intrinsic evidence
: evidence that exists within a writing the will contains ample intrinsic evidence of the testator's intentStoner v. Custer, 251 N.E.2d 668 (1968) — compare extrinsic evidence in this entry
material evidence
: evidence that is likely to affect the determination of a matter or issue specifically : evidence that warrants reopening of a claim or reversal of a conviction because but for the circumstance that the evidence was unavailable the outcome of the first proceeding would have been different
no evidence
: evidence presented that is insufficient to prove a matter of especially vital fact : a point of error that insufficient evidence has been presented to support a finding
parol evidence
: evidence of matters spoken (as an oral agreement) that are related to but not included in a writing — see also parol evidence rule
physical evidence
: tangible evidence (as a weapon, document, or visible injury) that is in some way related to the incident that gave rise to the case

called also real evidence

— compare demonstrative evidence and testimonial evidence in this entry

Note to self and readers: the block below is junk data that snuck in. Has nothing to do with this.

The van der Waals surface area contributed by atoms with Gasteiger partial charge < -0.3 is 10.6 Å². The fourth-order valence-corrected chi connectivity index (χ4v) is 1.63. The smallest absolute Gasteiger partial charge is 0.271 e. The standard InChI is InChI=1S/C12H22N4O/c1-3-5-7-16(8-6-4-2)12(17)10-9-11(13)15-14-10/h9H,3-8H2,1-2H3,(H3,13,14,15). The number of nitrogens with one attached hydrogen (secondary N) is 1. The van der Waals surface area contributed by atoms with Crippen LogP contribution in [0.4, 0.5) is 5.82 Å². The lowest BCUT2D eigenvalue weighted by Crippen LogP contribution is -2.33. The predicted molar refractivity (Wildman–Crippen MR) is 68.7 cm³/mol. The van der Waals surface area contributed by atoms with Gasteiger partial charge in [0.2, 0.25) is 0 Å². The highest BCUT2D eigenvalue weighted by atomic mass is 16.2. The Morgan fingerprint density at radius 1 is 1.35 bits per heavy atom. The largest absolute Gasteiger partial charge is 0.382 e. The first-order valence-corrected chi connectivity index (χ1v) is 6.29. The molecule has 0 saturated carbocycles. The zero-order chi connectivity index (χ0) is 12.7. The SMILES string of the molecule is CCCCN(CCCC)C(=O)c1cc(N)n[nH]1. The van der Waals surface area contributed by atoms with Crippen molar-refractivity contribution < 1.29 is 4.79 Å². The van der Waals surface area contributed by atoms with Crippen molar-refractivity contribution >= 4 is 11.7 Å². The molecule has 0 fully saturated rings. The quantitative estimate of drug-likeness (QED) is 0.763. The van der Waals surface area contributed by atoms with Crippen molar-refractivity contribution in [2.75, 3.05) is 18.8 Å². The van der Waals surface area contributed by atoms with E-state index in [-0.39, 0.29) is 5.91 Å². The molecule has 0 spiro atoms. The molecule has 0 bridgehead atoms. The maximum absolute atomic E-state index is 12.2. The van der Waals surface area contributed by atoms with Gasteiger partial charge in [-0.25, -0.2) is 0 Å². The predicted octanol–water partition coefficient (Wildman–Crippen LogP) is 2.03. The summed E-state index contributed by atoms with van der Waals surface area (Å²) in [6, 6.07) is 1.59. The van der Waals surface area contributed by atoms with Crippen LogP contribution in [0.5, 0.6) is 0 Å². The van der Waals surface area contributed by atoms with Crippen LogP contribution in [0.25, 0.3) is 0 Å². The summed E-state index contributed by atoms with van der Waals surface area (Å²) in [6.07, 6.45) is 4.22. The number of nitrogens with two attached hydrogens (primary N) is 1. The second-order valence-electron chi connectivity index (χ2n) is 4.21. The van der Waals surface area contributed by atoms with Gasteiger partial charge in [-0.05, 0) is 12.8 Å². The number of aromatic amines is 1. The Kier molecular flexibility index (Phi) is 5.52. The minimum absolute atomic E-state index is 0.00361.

presumptive evidence
: prima facie evidence in this entry
prima facie evidence
: evidence that is sufficient to prove a factual matter at issue and justify a favorable judgment on that issue unless rebutted
primary evidence
1 : best evidence in this entry
2 : evidence obtained as a direct result of an unlawful search
real evidence
: physical evidence in this entry
rebuttal evidence
: evidence that tends to refute or discredit an opponent's evidence
relevant evidence
: evidence that tends to prove or disprove any issue of fact that is of consequence to the case
secondary evidence
: derivative evidence in this entry
substantial evidence
: evidence greater than a scintilla of evidence that a reasonable person would find sufficient to support a conclusion
substantive evidence
: evidence offered to prove a factual issue rather than merely for impeachment
testimonial evidence
: evidence given in writing or speech or in another way that expresses the person's thoughts — compare physical evidence in this entry

Note: Only testimonial evidence is protected by the Fifth Amendment's privilege against self-incrimination.

in evidence
: as evidence introduced a letter in evidence
evidenced; evidencing

Legal Definition of evidence (Entry 2 of 2)

: to provide evidence of

History and Etymology for evidence

Noun

Medieval Latin evidentia, from Latin, that which is obvious, from evident-, evidens clear, obvious, from e- out of, from + videns, present participle of videre to see